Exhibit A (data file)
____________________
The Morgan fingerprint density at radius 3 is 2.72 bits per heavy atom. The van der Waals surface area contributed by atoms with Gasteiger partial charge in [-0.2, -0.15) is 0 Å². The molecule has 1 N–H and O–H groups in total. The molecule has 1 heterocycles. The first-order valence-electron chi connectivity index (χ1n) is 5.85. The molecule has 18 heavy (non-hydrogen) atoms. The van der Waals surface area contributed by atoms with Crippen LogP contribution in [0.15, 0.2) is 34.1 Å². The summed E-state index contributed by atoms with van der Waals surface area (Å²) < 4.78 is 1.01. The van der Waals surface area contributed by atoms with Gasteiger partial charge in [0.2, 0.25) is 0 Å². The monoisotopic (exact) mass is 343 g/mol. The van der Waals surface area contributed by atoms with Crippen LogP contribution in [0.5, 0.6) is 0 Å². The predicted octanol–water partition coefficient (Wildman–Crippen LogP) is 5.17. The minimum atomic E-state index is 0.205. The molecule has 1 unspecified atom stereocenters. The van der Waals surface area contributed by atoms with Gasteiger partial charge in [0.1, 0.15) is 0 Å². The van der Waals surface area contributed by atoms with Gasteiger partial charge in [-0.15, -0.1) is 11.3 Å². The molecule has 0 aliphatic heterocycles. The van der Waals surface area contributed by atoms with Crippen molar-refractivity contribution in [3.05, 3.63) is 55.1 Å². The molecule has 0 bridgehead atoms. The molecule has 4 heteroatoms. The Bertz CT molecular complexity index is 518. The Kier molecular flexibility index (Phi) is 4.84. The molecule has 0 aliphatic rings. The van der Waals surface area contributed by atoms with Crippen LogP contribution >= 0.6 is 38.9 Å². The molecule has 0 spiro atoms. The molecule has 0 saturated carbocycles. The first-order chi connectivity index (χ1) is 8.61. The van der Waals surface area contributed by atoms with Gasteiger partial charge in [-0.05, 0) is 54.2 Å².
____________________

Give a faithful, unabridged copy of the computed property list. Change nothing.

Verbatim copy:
The Morgan fingerprint density at radius 3 is 2.72 bits per heavy atom. The van der Waals surface area contributed by atoms with Gasteiger partial charge in [-0.2, -0.15) is 0 Å². The molecule has 1 N–H and O–H groups in total. The molecule has 1 heterocycles. The first-order valence-electron chi connectivity index (χ1n) is 5.85. The molecule has 18 heavy (non-hydrogen) atoms. The van der Waals surface area contributed by atoms with Crippen LogP contribution in [0.15, 0.2) is 34.1 Å². The summed E-state index contributed by atoms with van der Waals surface area (Å²) < 4.78 is 1.01. The van der Waals surface area contributed by atoms with Gasteiger partial charge in [0.2, 0.25) is 0 Å². The monoisotopic (exact) mass is 343 g/mol. The van der Waals surface area contributed by atoms with Crippen LogP contribution in [0.5, 0.6) is 0 Å². The predicted octanol–water partition coefficient (Wildman–Crippen LogP) is 5.17. The minimum atomic E-state index is 0.205. The molecule has 1 unspecified atom stereocenters. The van der Waals surface area contributed by atoms with Gasteiger partial charge in [0.1, 0.15) is 0 Å². The van der Waals surface area contributed by atoms with Gasteiger partial charge in [-0.15, -0.1) is 11.3 Å². The molecule has 0 aliphatic heterocycles. The van der Waals surface area contributed by atoms with Crippen molar-refractivity contribution in [3.05, 3.63) is 55.1 Å². The molecule has 0 bridgehead atoms. The molecule has 4 heteroatoms. The Bertz CT molecular complexity index is 518. The Kier molecular flexibility index (Phi) is 4.84. The molecule has 0 aliphatic rings. The van der Waals surface area contributed by atoms with Crippen LogP contribution >= 0.6 is 38.9 Å². The molecule has 0 spiro atoms. The molecule has 0 saturated carbocycles. The first-order chi connectivity index (χ1) is 8.61. The van der Waals surface area contributed by atoms with Gasteiger partial charge in [-0.05, 0) is 54.2 Å².